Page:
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Found 2 results

  1. Pate-keetongu

    New Century Corner III

    The third block of my series of Art Nouveau/Jugendstil modulars: The yellow building is called Kotiharju house. It is inspired by Eol in Helsinki's Katajanokka. It was work of Gesellius-Lindgren-Saarinen studio in 1903, when they were the most renowned architects in Finland. I took the form of strong, malleable plasted building by rounding the corners with gapless SNOT techniques; it took quite a lot of parts but looks clean and is very stable. My version is not exact copy, though. I wish the bay window on the left looked more solid, but it's hard to make compact bay windows with angled window panels. The olive green building is called Kallioperä. The main inspiration is work of Gustaf Estlander who is more famous as a yatch designed, but was very active architect in Helsinki between 1901 and 1910. The round double portal is straight from Estlander's work. The grey natural stone details are inspired by famour works of Gesellius-Lindgren-Saarinen: Finnish National Museum and Pohjola Insurance Company. The shaping of the robust bay windows refers to Grahn-Hedman-Wasastjerna's works around Helsinki and the triangular "stone church" portal to Von Essen-Kallio-Ikäläinen's Norma in Katajanokka. This modular was made in two parts, the corner in spring 2019 for Hupicon exhibit, and the rest this spring. The third building, Primrose building, is more international. It is inspired by Viennese Secession and its applications that were well known in Finland at the time. The main source is Jungmann Square 1 building in Prague, but most of the neo-baroque details are left out to capture simpler, more elegant feel akin to Otto Wagner's work. Female masks with flowing hair were usual in Prague Art Nouveu but rare in Finland. They make a mental connection to my character builds. This one is quite complicated technically; especially the turrets are interesting complexes of SNOT techniques. There is more on my blog, including my own source photos of actual buildings referred. Thanks!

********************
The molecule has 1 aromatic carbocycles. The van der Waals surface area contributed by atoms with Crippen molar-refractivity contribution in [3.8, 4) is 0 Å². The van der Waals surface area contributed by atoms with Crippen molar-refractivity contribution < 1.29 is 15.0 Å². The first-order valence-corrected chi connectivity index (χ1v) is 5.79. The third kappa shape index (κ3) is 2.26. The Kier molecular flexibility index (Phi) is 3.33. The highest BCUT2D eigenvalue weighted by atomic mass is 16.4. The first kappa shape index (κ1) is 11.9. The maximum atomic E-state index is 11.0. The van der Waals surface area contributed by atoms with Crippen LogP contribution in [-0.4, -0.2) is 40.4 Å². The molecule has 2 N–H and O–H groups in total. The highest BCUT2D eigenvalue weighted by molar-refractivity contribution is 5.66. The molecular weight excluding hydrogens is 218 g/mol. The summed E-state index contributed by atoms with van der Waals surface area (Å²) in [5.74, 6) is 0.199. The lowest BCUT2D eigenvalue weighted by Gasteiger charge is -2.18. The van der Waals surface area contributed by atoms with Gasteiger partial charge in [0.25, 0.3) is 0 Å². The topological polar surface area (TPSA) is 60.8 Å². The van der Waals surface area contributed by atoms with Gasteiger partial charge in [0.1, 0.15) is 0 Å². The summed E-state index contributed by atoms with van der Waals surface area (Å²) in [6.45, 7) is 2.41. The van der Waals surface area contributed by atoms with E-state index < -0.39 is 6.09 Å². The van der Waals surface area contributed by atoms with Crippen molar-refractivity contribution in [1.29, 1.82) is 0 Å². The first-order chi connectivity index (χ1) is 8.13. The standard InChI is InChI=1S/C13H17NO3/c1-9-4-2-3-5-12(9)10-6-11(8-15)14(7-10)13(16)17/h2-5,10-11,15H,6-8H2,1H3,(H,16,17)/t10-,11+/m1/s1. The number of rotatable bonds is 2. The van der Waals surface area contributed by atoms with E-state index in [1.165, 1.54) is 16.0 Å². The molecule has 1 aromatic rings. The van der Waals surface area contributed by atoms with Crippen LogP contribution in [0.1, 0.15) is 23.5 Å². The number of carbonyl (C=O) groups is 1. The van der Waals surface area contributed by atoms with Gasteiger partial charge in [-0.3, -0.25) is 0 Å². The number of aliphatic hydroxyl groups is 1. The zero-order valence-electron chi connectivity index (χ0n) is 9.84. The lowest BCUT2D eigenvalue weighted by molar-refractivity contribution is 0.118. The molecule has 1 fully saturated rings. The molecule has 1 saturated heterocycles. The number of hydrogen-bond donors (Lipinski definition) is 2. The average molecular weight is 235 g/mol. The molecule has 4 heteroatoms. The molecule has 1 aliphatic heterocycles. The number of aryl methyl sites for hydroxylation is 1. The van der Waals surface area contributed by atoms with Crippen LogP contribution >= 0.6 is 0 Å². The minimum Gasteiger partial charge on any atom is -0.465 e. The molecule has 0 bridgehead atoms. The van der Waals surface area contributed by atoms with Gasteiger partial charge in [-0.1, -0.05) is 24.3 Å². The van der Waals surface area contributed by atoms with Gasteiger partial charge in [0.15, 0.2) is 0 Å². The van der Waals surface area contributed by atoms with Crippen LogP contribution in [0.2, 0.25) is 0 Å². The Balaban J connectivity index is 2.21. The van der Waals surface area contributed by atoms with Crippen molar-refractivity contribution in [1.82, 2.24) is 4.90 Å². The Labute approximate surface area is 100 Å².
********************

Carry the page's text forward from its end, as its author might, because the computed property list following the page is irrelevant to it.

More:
2. I’d like to kick off with one of my (sort of) master pieces. At least some of my local LUG like it and it was displayed at our local LEGO store. It is a railway stop in Vienna, actually an underground-station of the line U6, but situated above floor level. The architect of the original building was Otto Wagner https://en.wikipedia...iki/Otto_Wagner, world famous for Art Nouveau (Jugendstil) in Vienna, Austria. It is my least „micro“-scale building I’ve ever built, the scale is approx. 1:100. I’ve tried to show as much detail as possible and it showcases each and every door and bench. Just in the wings I had to reduce the number of windows from 8 to 6, to keep the symmetry with the archs below. The roof rests like with the original building on the green stands, so they are functional even within my model. For the Nouveau-Art ornaments came mixel-teeth in quite usefully, as well as the round 1x1 mini-tiles. (klick to enlarge) Here’s a view into the building with the platform, therefor i removed the roof on one side. However, I did not add a train, because I’m more interested in architecture than in trains.